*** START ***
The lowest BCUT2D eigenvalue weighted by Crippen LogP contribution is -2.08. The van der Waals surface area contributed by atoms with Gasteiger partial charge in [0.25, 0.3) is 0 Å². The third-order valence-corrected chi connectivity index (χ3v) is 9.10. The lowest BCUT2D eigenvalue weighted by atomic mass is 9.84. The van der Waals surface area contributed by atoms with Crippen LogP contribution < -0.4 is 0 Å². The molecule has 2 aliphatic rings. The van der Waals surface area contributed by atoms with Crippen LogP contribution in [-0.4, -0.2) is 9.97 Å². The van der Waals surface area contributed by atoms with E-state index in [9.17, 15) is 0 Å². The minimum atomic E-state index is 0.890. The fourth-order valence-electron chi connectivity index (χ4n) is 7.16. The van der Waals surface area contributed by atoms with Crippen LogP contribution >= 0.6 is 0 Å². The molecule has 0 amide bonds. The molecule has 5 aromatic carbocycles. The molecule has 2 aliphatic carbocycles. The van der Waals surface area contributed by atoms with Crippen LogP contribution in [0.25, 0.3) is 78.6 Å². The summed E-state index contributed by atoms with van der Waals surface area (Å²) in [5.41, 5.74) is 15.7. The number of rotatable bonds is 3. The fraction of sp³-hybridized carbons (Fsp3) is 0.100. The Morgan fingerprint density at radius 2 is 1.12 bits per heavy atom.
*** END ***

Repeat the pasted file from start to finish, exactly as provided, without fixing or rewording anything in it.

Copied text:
The lowest BCUT2D eigenvalue weighted by Crippen LogP contribution is -2.08. The van der Waals surface area contributed by atoms with Gasteiger partial charge in [0.25, 0.3) is 0 Å². The third-order valence-corrected chi connectivity index (χ3v) is 9.10. The lowest BCUT2D eigenvalue weighted by atomic mass is 9.84. The van der Waals surface area contributed by atoms with Crippen LogP contribution < -0.4 is 0 Å². The molecule has 2 aliphatic rings. The van der Waals surface area contributed by atoms with Crippen LogP contribution in [-0.4, -0.2) is 9.97 Å². The van der Waals surface area contributed by atoms with E-state index in [9.17, 15) is 0 Å². The minimum atomic E-state index is 0.890. The fourth-order valence-electron chi connectivity index (χ4n) is 7.16. The van der Waals surface area contributed by atoms with Crippen LogP contribution >= 0.6 is 0 Å². The molecule has 0 amide bonds. The molecule has 5 aromatic carbocycles. The molecule has 2 aliphatic carbocycles. The van der Waals surface area contributed by atoms with Crippen LogP contribution in [0.25, 0.3) is 78.6 Å². The summed E-state index contributed by atoms with van der Waals surface area (Å²) in [5.41, 5.74) is 15.7. The number of rotatable bonds is 3. The fraction of sp³-hybridized carbons (Fsp3) is 0.100. The Morgan fingerprint density at radius 2 is 1.12 bits per heavy atom.